There are many areas where New Zealand and Malaysia can work together, especially in the field of public services delivery through the use of advanced information communication technology (ICT), stated New Zealand’s Finance Minister, as noted in a recent report.
With both new governments eager on pushing good governance and transparency, it makes perfect sense that two of the nation’s most metropolitan cities, Wellington and Putrajaya, should work together on improving the delivery of public services to the people, he said.
The minister, who had earlier visited a New Zealand ICT company that has been in Malaysia for some 20 years, said his country was keen on ensuring that government services were working for their people and had been working on developing its ICT based citizen-centric services.
“As we move towards new technology and how it is being used by businesses, there are really a lot of areas (which NZ and Malaysia can work together on) as we are quite complementary with each other,” Robertson told Bernama after a briefing on New Zealand’s economic outlook at the New Zealand Official Residence here Monday (Oct 15).
He said both countries could also cooperate in the areas of green technology and climate change, which are particularly important for a small country like New Zealand which has a population of only 4.8 million.
Robertson said that the New Zealand government also welcomes any foreign direct investments (FDIs) from Malaysia into its agriculture and services sector, with the view of increasing its productivity, which ranked low among Organisation for Economic Co-operation and Development (OECD) countries.
On his meeting with his Malaysian counterpart, The NZ minister said both of them discussed strengthening ties between the two countries. New Zealand and Malaysia established diplomatic relations more than 60 years ago on 25 September 1957.
Robertson said both of them talked about improving bilateral trade that currently stands at RMB10 billion (NZ$3.5 billion). New Zealand’s major exports to Malaysia include milk powder, butter, malt and dairy products, while its imports are crude petroleum oil, oil cake, and electronics.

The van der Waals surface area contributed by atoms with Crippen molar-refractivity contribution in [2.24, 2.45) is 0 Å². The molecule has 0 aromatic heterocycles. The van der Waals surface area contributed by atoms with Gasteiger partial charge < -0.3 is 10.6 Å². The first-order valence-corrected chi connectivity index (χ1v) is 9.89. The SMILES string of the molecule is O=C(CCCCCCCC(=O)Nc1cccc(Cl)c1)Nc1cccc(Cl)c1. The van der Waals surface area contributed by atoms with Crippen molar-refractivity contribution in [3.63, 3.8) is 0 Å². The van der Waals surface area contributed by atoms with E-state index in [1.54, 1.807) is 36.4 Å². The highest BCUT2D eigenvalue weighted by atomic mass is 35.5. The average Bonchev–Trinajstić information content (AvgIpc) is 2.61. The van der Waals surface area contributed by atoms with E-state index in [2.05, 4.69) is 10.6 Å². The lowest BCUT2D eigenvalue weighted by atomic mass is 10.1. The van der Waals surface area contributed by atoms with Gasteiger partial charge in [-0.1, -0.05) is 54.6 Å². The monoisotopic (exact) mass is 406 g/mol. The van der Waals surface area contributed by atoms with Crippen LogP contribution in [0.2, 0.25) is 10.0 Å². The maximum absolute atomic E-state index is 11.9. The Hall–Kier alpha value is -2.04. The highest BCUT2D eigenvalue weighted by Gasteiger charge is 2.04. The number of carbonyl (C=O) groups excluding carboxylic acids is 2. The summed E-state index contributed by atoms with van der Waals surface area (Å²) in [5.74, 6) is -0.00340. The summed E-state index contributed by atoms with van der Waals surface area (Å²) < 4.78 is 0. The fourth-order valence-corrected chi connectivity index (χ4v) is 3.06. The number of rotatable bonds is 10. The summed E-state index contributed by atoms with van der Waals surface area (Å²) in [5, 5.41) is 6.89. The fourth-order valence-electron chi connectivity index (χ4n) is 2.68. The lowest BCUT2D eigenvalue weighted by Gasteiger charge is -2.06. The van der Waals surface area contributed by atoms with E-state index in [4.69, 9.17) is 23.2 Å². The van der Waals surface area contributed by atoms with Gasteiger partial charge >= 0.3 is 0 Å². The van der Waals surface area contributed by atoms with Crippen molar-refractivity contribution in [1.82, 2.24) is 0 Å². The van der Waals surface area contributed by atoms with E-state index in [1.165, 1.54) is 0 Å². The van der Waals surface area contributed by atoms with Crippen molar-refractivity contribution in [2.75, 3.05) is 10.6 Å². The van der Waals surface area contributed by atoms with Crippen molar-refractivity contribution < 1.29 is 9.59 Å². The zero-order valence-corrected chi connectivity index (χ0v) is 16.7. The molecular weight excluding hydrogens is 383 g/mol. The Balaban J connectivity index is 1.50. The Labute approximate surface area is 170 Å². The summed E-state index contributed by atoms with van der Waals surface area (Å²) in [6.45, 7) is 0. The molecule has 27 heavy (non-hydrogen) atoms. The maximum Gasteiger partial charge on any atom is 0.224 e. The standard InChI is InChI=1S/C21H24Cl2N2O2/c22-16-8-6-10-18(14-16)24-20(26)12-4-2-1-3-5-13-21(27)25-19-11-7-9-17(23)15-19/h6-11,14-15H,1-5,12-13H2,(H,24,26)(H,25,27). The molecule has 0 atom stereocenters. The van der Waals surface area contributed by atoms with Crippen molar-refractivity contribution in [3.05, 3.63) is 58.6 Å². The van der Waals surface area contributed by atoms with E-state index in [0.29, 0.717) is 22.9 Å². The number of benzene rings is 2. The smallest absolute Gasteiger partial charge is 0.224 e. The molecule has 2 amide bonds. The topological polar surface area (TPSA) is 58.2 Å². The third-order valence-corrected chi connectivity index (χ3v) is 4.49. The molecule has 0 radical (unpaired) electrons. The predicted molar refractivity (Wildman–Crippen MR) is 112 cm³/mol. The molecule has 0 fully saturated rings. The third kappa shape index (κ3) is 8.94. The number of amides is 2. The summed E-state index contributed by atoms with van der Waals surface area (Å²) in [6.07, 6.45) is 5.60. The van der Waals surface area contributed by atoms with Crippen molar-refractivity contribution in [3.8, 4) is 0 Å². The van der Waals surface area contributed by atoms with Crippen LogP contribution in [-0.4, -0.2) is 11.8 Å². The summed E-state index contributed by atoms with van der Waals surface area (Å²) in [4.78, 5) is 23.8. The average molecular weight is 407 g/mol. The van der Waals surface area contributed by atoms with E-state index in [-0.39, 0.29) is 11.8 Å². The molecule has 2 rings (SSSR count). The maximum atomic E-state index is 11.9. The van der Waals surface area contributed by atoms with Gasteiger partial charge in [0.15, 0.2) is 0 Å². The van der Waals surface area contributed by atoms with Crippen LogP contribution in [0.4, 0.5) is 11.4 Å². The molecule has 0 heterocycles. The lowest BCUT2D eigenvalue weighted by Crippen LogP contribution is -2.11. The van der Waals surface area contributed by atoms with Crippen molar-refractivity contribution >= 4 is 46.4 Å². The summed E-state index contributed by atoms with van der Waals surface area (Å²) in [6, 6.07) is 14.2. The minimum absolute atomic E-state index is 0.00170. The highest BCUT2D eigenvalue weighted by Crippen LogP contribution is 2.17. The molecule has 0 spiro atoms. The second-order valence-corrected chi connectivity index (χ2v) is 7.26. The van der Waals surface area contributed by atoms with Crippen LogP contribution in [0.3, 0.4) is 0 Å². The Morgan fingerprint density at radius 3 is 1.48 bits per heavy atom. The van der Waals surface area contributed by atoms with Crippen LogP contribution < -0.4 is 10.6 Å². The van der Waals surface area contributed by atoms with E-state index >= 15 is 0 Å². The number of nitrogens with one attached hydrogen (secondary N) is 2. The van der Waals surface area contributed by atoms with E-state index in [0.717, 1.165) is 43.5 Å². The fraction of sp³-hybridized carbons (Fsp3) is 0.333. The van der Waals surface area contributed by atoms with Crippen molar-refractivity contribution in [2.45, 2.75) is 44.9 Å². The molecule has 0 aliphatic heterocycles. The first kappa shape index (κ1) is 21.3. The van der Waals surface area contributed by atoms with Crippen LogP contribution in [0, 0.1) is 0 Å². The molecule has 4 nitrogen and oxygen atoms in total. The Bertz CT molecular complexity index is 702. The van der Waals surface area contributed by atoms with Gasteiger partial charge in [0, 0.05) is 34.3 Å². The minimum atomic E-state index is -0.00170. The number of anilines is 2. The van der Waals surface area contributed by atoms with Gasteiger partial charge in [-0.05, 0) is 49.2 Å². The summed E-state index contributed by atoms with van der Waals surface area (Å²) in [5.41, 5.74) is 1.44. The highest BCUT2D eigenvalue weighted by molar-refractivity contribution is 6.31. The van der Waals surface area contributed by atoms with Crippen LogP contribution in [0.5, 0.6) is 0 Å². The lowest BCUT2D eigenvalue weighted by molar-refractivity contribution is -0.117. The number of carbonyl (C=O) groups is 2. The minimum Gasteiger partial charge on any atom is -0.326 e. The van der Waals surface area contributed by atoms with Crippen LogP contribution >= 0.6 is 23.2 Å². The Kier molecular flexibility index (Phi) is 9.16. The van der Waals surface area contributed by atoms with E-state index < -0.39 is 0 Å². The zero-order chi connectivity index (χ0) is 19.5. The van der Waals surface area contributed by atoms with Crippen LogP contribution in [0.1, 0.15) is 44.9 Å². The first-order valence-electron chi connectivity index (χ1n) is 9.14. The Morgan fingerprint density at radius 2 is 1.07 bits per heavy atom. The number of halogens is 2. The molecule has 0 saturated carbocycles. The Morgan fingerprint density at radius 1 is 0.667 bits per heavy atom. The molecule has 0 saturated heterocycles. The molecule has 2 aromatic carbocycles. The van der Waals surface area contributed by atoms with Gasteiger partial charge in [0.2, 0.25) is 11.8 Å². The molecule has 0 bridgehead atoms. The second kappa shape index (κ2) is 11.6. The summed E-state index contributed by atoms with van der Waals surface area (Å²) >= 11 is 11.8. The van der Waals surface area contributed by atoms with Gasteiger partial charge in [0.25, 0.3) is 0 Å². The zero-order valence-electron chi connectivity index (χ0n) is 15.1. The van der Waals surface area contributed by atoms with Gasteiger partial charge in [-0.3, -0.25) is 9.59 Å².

The NZ minister noted that his country particularly agreed that once the Malaysian minister completes his Budget 2019, the two can talk again about how they can work on developing those opportunities. It was added that New Zealand was a huge producer of food products.
The New Zealand minister who arrived in Malaysia 13 October 2018, left later Monday to attend the Apec Finance Ministers’ Meeting and Related Meetings with Abac Dialogue in Papua New Guinea.
During his visit to Malaysia the New Zealand minister also met Malaysia’s Economic Affairs Minister and the country’s Youth and Sports Minister in his capacity as New Zealand’s Sport and Recreation Minister.
According to the Malaysian government’s website, Malaysia and New Zealand commenced negotiations on the bilateral Free Trade Agreement in May 2005. The Malaysia-New Zealand FTA (MNZFTA) negotiations were concluded on 30 May 2009 at the 10th round of negotiations in Kuala Lumpur.
The Agreement was signed by both Ministers of Trade on 26 October 2009 in Kuala Lumpur. MNZFTA entered into force on 1 August 2010.
One of the objectives of this Agreement was to establish a framework to enhance socio-economic cooperation, by way of exchange of information, skills and technology in fields as agreed in this Agreement.
Moreover, Each Party committed itself to the maintenance of transparent intellectual property rights regimes and systems that would facilitate international trade through the dissemination of ideas, technology and creative works.